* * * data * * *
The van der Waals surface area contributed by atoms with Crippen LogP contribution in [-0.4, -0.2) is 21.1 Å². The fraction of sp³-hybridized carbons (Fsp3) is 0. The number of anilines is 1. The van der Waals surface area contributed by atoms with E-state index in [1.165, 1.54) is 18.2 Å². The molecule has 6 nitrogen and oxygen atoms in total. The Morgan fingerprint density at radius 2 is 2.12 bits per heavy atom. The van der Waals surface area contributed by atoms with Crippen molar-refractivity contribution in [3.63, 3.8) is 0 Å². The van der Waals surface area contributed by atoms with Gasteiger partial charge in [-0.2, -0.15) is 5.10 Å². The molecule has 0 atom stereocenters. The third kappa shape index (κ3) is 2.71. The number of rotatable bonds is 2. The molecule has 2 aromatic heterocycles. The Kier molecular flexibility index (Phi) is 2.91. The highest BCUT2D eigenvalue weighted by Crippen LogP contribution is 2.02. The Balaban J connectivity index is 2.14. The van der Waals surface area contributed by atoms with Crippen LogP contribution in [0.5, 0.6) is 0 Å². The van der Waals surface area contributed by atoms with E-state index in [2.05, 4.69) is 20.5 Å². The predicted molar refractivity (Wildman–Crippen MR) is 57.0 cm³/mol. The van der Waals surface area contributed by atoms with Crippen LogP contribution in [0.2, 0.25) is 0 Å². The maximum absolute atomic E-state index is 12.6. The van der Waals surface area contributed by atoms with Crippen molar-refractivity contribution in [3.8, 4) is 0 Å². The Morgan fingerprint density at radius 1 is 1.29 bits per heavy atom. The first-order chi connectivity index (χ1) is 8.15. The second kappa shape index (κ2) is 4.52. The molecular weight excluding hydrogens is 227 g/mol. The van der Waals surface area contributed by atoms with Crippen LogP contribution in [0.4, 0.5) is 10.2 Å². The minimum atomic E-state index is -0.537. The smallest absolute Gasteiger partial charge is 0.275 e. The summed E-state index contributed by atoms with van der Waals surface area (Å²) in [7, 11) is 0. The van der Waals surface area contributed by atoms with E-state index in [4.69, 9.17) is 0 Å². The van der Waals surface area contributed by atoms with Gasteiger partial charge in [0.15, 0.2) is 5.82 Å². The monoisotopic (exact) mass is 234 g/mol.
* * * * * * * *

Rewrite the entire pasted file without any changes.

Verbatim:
The van der Waals surface area contributed by atoms with Crippen LogP contribution in [-0.4, -0.2) is 21.1 Å². The fraction of sp³-hybridized carbons (Fsp3) is 0. The number of anilines is 1. The van der Waals surface area contributed by atoms with E-state index in [1.165, 1.54) is 18.2 Å². The molecule has 6 nitrogen and oxygen atoms in total. The Morgan fingerprint density at radius 2 is 2.12 bits per heavy atom. The van der Waals surface area contributed by atoms with Crippen molar-refractivity contribution in [3.63, 3.8) is 0 Å². The van der Waals surface area contributed by atoms with Gasteiger partial charge in [-0.2, -0.15) is 5.10 Å². The molecule has 0 atom stereocenters. The third kappa shape index (κ3) is 2.71. The number of rotatable bonds is 2. The molecule has 2 aromatic heterocycles. The Kier molecular flexibility index (Phi) is 2.91. The highest BCUT2D eigenvalue weighted by Crippen LogP contribution is 2.02. The Balaban J connectivity index is 2.14. The van der Waals surface area contributed by atoms with Crippen LogP contribution in [0.5, 0.6) is 0 Å². The van der Waals surface area contributed by atoms with E-state index in [2.05, 4.69) is 20.5 Å². The predicted molar refractivity (Wildman–Crippen MR) is 57.0 cm³/mol. The van der Waals surface area contributed by atoms with Crippen LogP contribution in [0.2, 0.25) is 0 Å². The maximum absolute atomic E-state index is 12.6. The van der Waals surface area contributed by atoms with Crippen molar-refractivity contribution in [3.8, 4) is 0 Å². The Morgan fingerprint density at radius 1 is 1.29 bits per heavy atom. The first-order chi connectivity index (χ1) is 8.15. The second kappa shape index (κ2) is 4.52. The molecular weight excluding hydrogens is 227 g/mol. The van der Waals surface area contributed by atoms with Crippen LogP contribution in [0.4, 0.5) is 10.2 Å². The minimum atomic E-state index is -0.537. The smallest absolute Gasteiger partial charge is 0.275 e. The summed E-state index contributed by atoms with van der Waals surface area (Å²) in [7, 11) is 0. The van der Waals surface area contributed by atoms with E-state index in [4.69, 9.17) is 0 Å². The van der Waals surface area contributed by atoms with Gasteiger partial charge in [0.15, 0.2) is 5.82 Å². The monoisotopic (exact) mass is 234 g/mol.